A Song of Ice and Fire: Part the Second

George R. R. Martin’s Song of Ice and Fire:
The Long and the Longer of It

Seven Hells! Inconsistent prose and epic confusion

Editor’s Note: This is the second part — hence the title — of this review. To see the first part of the Ice and Fire review, go here.

The Wall -- the northern border of Westeros, in Martin's Ice and Fire, as portrayed in HBO's Game of Thrones.While its length allows Martin to delve deeply into some of his characters, others remain under developed or underutilized in the lengthy epic that is A Song of Ice and Fire.

Furthermore, this is only complicated by Martin choosing to narrate each chapter in a limited third-person point of view, from that of several specific characters for each book. In fact there are no less than 17 (!) characters who serve as narrators for multiple chapters, in addition to eight more who only get one chapter. I first read this on the Ice and Fire Wikipedia entry before I began reading the series a few months ago; I’m not sure I believed it. But now that I have the books in hand, I can verify that this is indeed the case. So it’s essentially impossible, or at least really difficult, to flesh out other important members of Ice and Fire’s considerable cast of characters.

The end result is that the characters you have come to know and appreciate in one book might not make an appearance in the next, or we only find out about their current fates in a tangential manner – one of the current book’s characters receives a report/rumor about another character’s adventures, accomplishments, or demise. It can be a little disconcerting for the reader, to say the least. In retrospect, I think Martin might have done well to utilize an omniscient third-person narrator; he still could have switched back and forth between the various plot threads and locations, ether from chapter to chapter or whole sections of a book.

Martin’s limited third person narrative is a further shame, too, because some of the most interesting characters are the minor ones that may only make occasional brief appearances in the story. While this is inevitable in a work of this scope, there are still several characters I’d like to know a bit more about.

Bronn the sellsword getting his fight on, as portrayed in HBO's Game of Thrones, based on the work of George R. R. Martin.Take Bronn, for example, Tyrion’s mercenary personal body guard who eventually gets elevated to the status of knight, gaining the appellation of “ser” in the lingo of Westeros (as opposed to “sir”) for his actions in defending a key holding in a battle for King’s Landing (the royal capitol). Ser Bronn’s not necessarily a sympathetic character, but he’s certainly an interesting one; alas we never get a chance to know what he’s thinking or what his motivations are. With an omniscient third person narrator Martin could have shed some light on these questions without necessarily adding significantly to the overall length of the story.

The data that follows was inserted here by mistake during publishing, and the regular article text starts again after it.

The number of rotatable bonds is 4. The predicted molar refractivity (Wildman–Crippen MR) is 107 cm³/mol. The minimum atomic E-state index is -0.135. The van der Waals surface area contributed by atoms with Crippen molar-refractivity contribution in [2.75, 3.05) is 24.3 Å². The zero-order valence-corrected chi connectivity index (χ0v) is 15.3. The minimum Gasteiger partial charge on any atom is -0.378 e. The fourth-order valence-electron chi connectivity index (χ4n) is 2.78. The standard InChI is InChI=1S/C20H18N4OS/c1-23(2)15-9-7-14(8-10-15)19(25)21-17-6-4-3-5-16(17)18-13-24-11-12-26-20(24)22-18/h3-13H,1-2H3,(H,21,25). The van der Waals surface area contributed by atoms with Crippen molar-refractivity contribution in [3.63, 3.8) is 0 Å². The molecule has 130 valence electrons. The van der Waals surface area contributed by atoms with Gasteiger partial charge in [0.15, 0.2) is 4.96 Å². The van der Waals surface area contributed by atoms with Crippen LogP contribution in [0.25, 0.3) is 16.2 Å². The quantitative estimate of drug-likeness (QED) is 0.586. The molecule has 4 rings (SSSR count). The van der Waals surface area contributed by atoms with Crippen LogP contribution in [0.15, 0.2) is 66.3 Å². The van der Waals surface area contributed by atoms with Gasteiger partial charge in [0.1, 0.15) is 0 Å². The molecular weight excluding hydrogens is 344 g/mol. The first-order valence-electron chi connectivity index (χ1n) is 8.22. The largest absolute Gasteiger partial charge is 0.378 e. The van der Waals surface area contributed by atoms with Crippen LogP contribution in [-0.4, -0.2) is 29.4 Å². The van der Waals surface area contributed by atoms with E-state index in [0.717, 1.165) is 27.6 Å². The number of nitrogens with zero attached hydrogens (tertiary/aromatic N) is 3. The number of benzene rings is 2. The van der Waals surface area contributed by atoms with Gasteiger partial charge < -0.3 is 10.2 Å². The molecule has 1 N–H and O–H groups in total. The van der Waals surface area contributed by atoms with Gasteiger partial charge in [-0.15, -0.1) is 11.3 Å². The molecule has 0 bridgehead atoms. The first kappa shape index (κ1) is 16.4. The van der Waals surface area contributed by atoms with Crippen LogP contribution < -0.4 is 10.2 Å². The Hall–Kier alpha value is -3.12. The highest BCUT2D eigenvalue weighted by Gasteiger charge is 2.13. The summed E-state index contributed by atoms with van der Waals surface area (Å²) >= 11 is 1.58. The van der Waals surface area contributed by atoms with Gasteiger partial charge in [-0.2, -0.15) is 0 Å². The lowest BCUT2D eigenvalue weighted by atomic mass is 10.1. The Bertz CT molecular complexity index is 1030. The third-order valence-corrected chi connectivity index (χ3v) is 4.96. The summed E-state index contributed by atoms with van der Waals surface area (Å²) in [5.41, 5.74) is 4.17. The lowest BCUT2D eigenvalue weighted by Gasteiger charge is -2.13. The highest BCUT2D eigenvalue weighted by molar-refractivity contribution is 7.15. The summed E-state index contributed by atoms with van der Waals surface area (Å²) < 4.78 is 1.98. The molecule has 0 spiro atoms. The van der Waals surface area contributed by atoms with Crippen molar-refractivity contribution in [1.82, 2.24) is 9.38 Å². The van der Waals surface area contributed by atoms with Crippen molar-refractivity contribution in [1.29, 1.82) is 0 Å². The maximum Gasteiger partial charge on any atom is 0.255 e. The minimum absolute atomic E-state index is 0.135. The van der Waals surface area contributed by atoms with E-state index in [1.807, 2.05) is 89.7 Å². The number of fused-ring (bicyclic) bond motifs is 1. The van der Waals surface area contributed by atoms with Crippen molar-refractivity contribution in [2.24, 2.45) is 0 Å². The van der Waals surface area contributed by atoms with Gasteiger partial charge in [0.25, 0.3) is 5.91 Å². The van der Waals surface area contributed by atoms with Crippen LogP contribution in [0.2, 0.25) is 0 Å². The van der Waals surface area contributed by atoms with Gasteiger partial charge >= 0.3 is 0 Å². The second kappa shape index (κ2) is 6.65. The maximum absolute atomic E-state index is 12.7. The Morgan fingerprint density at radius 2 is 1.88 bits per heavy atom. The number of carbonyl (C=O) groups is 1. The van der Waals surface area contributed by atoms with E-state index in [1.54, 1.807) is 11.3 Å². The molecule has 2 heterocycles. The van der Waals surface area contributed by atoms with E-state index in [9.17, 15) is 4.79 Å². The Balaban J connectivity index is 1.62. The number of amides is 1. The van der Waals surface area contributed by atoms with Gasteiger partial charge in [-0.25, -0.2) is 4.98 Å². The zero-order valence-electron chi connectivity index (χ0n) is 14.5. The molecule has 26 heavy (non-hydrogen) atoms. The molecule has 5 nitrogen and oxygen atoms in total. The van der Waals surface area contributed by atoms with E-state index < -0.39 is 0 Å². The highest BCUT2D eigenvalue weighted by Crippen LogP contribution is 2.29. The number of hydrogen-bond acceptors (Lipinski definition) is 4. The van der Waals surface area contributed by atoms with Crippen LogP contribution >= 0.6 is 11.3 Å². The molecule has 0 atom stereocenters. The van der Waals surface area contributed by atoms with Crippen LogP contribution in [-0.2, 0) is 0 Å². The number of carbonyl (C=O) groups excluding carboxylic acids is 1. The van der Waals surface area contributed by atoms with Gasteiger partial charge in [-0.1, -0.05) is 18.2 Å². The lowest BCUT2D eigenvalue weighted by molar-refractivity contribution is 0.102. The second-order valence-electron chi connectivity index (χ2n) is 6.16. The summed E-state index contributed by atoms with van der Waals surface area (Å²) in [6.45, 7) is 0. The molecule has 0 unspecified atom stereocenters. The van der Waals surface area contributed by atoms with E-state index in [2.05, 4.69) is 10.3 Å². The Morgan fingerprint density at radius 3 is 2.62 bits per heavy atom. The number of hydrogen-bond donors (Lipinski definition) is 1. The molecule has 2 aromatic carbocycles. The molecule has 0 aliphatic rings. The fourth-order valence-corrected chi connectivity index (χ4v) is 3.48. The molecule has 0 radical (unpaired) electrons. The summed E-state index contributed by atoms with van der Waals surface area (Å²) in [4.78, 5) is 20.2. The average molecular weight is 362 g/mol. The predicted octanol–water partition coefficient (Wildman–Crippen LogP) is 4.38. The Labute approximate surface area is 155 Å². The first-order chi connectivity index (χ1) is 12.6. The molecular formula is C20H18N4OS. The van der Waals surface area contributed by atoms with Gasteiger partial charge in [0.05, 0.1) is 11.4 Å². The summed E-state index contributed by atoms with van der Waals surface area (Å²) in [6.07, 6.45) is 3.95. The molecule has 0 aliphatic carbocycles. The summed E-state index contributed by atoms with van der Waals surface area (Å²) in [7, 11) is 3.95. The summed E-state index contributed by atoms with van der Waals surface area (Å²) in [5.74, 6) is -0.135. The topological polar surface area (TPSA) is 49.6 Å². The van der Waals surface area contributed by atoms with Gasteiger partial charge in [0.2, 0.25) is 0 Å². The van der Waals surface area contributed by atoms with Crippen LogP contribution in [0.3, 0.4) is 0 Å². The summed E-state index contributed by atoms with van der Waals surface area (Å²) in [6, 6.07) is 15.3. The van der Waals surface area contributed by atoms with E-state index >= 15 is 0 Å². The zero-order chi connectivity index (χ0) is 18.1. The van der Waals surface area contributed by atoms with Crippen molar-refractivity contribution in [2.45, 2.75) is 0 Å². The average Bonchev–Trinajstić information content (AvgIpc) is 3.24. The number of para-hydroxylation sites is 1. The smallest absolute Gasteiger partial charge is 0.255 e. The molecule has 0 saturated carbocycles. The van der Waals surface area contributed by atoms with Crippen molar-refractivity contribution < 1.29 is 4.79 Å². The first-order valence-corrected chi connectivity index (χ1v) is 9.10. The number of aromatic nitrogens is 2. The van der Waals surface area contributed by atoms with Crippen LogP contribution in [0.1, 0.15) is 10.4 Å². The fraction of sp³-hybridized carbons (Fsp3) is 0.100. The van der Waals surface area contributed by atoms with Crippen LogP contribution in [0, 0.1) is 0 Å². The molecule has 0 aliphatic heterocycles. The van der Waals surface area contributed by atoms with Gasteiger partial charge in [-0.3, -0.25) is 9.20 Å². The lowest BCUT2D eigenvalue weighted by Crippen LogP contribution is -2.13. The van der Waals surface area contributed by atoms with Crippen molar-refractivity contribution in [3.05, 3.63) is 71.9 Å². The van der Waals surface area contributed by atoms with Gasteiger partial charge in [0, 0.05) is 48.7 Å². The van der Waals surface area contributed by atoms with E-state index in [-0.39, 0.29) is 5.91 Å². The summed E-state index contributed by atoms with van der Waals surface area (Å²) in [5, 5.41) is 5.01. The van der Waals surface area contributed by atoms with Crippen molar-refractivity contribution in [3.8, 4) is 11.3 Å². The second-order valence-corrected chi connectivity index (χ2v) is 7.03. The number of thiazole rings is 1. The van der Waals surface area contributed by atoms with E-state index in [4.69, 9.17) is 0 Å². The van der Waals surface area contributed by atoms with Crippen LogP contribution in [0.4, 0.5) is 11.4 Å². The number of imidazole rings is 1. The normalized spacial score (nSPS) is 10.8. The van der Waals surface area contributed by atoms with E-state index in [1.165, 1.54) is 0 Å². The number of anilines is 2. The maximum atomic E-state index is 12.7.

Littlefinger is another example. A major character introduced in the first novel, he plays a critical role in the third and fourth books. And yet, since he is never actually a chapter narrator; we never get inside his head. We only have a broad idea of his motivations from the recollections of others and his occasional dialog. And in case you are wondering, “Littlefinger” is a nickname based on the peninsula where his ancestral home lies.

On the other sword hand, this feudal cast of thousands is already difficult to keep track of, and that’s putting it mildly. There are often points, particularly in reading the latter works, where it is difficult to keep track of who is related to whom, and which knight did what or which lord or family is responsible for what domain. This gets even more complicated when we have many knights and lordlings and ladies with the same last name running hither and yon about Westeros on both sides of the game of thrones.

Martin provides lists of each family and characters in the back of the novels; they take up dozens and dozens of pages. I think some flow charts or family trees would also help. In fact there were times while deep into the third and fourth books of A Song of Ice and Fire that I consulted fan sites because I was confused about who Ser Dingleberry of the Long Pants was, and what it was he did or didn’t do in the various battles for the various thrones (at one point there are five declared kings in Westeros, if we include the deceased Robert – six if we include Daenerys and/or her brother, who is the heir to the throne prior to the revolution led by Robert nine years before the opening of the first book in the series).

And no, I’m indulging in a bit of hyperbolic parody; there is actually no Ser Dingleberry in Martin’s books (I think).

Sound confusing? It is.

But this is arguably an aspect of the genre; not even Tolkien is exempt – and I’m sorry Martin lovers, but Martin’s no Tolkien – as he can legitimately be criticized for the complexity of his elven and Numenorean family trees. I love and respect Tolkien so much that I read scholarly works and critiques of his oeuvre, but I’ll be damned if I even I can ever keep straight all of the various Fëanors, Finrods, Fingolfins, Finarfins, Fingleberries, Fimbulbs and Fiddlefarts, etc. and so forth, by the time I get to the end of Silmarillion. For the casual reader it’s difficult enough remembering that Pippin is a fool of a Took. So perhaps we can’t quite fault Martin for this, but casual readers of fantasy (those who’ve never been to a con, for example) should consider themselves warned.